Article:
The Ethics of Raid Finder Loot
What This Post Is:
When I was a student, one of my favorite subjects was Ethics. I loved stripping a question or problem down to the most fundamental parts and trying to determine who benefits, who loses, and what’s at stake.
My recent post on Raid Finder and the discussion that followed got me thinking about the questions that might arise from the way that different types of WoW players are using this new system. While I think that applying ethical principles to pixelated “loot” is probably a far stretch in the grand scheme of things, I thought it would make for an interesting discussion and might be fun to explore.
What This Post Is Not:
I am in no way writing a post that is designed to pass judgement on any people, groups, or guilds for the way that they choose to utilize the Raid Finder system. I will propose several possible ethical problems in this post, which are meant only to get us thinking about the way we use Raid Finder, and are not meant to be taken as a criticism of the way that any of us chooses to play WoW. I am not looking for one “right” answer, or really any answer at all, to the question of how Raid Finder loot “should” be distributed or used by any type of player. Using the arguments I make here to do so would be taking them out of their intended context. This is an exercise in ethical thinking, not a basis upon which anyone should be ridiculed or scrutinized.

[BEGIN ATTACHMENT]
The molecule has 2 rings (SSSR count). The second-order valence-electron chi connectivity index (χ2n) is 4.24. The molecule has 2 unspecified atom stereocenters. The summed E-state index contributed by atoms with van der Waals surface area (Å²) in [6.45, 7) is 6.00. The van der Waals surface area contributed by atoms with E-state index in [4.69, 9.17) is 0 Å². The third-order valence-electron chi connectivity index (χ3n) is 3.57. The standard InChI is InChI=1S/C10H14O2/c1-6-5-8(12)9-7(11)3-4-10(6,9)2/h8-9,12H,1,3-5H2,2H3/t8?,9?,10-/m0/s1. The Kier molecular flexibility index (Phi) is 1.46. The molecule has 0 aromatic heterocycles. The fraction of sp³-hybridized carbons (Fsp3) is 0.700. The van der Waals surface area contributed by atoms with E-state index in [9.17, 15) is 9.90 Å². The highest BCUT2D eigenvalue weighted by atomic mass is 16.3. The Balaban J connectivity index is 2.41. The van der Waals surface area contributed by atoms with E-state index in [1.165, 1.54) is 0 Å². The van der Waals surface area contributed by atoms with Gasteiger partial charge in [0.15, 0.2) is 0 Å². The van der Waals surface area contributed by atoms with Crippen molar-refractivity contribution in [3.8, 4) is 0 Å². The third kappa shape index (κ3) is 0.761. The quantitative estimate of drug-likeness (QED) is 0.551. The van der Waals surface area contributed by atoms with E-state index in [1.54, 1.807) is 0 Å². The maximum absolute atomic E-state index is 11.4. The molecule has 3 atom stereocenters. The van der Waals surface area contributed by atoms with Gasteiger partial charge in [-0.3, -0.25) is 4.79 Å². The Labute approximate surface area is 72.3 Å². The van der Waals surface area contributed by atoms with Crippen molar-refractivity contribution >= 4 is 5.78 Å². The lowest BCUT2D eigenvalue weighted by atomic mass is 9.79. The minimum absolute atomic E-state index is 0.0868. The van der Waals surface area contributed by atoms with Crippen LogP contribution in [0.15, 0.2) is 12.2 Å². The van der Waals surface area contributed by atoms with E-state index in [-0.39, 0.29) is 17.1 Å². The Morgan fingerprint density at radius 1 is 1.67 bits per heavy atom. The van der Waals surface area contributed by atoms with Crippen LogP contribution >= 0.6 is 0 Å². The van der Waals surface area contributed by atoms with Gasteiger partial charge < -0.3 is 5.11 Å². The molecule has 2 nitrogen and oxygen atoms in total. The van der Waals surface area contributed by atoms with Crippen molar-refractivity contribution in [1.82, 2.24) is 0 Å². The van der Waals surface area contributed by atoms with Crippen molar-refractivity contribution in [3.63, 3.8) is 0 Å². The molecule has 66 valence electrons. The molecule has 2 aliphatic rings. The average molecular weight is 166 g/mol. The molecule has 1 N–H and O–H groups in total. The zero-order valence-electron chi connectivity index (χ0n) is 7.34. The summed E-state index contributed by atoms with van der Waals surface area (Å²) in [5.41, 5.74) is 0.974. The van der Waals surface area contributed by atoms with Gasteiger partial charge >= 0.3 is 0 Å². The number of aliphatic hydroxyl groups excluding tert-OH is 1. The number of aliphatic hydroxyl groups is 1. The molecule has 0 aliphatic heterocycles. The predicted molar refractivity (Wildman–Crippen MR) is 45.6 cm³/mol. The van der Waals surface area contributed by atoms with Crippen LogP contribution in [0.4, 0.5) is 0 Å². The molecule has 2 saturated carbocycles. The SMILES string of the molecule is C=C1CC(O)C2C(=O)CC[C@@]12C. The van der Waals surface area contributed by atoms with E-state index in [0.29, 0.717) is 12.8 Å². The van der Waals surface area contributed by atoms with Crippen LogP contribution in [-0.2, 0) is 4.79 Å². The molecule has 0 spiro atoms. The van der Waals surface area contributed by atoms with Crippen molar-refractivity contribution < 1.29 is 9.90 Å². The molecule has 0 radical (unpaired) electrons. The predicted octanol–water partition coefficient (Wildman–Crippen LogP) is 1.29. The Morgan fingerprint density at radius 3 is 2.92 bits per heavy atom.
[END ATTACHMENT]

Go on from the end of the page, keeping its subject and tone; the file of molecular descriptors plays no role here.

What Is The Intent of Raid Finder?
Raid Finder was designed to give players a chance to experience raid-level content even if their play schedules or interests did not allow them the time that would traditionally be required to find a guild / research strategies / work through progression. If you don’t want to take my word for that, then see what Blizzard had to say:
Raid Finder is primarily intended for players who don’t already raid consistently. These are players who may not have had the opportunity to take part in raid content due to scheduling conflicts, playtime constraints, limited access to other raid-capable players, or a lack of experience with higher-end content. These players may want to experience World of Warcraft’s raid content and storyline without being able to commit to the additional time investment of a raiding guild. The Raid Finder is also a great way to quickly and easily gear up alternate characters without having to worry about raid lockouts.
Included in that description are non-raiders and alts (potentially of both non-raiders and raiders), but traditional raiders are not mentioned as one of the primary audiences for whom Blizzard has designed the Raid Finder. More recently, some players have pointed to Daxxarri’s post on the official forums as evidence that Blizzard “expects” traditional raiders to use the Raid Finder as a tool to supplement their chances to upgrade their gear each week. Obviously, the need for traditional raiders to use Raid Finder for upgrades will decrease as the amount of time the Dragon Soul has been available increases. Thus, this post will assume that the primary intended use of Raid Finder will be to provide a raiding experience for people who are not able to participate in traditional raids.